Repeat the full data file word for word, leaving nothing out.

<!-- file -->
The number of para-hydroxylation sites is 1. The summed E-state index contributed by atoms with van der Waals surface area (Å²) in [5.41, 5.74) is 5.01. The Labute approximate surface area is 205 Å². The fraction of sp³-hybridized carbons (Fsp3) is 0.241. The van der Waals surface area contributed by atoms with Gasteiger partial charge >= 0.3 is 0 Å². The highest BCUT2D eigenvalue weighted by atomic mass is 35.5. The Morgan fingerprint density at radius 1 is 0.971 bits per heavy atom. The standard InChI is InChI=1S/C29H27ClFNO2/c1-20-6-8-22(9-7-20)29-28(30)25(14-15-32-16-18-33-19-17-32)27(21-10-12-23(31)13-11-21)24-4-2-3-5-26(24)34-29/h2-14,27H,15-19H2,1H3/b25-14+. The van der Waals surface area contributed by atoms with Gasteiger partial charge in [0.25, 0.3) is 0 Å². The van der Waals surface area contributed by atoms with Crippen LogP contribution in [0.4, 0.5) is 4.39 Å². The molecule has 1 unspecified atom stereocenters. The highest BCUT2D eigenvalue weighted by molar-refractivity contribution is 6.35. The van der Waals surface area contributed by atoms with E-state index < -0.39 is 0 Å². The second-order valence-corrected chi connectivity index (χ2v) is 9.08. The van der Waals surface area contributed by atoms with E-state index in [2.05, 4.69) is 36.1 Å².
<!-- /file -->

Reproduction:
The number of para-hydroxylation sites is 1. The summed E-state index contributed by atoms with van der Waals surface area (Å²) in [5.41, 5.74) is 5.01. The Labute approximate surface area is 205 Å². The fraction of sp³-hybridized carbons (Fsp3) is 0.241. The van der Waals surface area contributed by atoms with Gasteiger partial charge >= 0.3 is 0 Å². The highest BCUT2D eigenvalue weighted by atomic mass is 35.5. The Morgan fingerprint density at radius 1 is 0.971 bits per heavy atom. The standard InChI is InChI=1S/C29H27ClFNO2/c1-20-6-8-22(9-7-20)29-28(30)25(14-15-32-16-18-33-19-17-32)27(21-10-12-23(31)13-11-21)24-4-2-3-5-26(24)34-29/h2-14,27H,15-19H2,1H3/b25-14+. The van der Waals surface area contributed by atoms with Gasteiger partial charge in [0.25, 0.3) is 0 Å². The van der Waals surface area contributed by atoms with Crippen LogP contribution in [0.4, 0.5) is 4.39 Å². The molecule has 1 unspecified atom stereocenters. The highest BCUT2D eigenvalue weighted by molar-refractivity contribution is 6.35. The van der Waals surface area contributed by atoms with E-state index < -0.39 is 0 Å². The second-order valence-corrected chi connectivity index (χ2v) is 9.08. The van der Waals surface area contributed by atoms with E-state index in [2.05, 4.69) is 36.1 Å².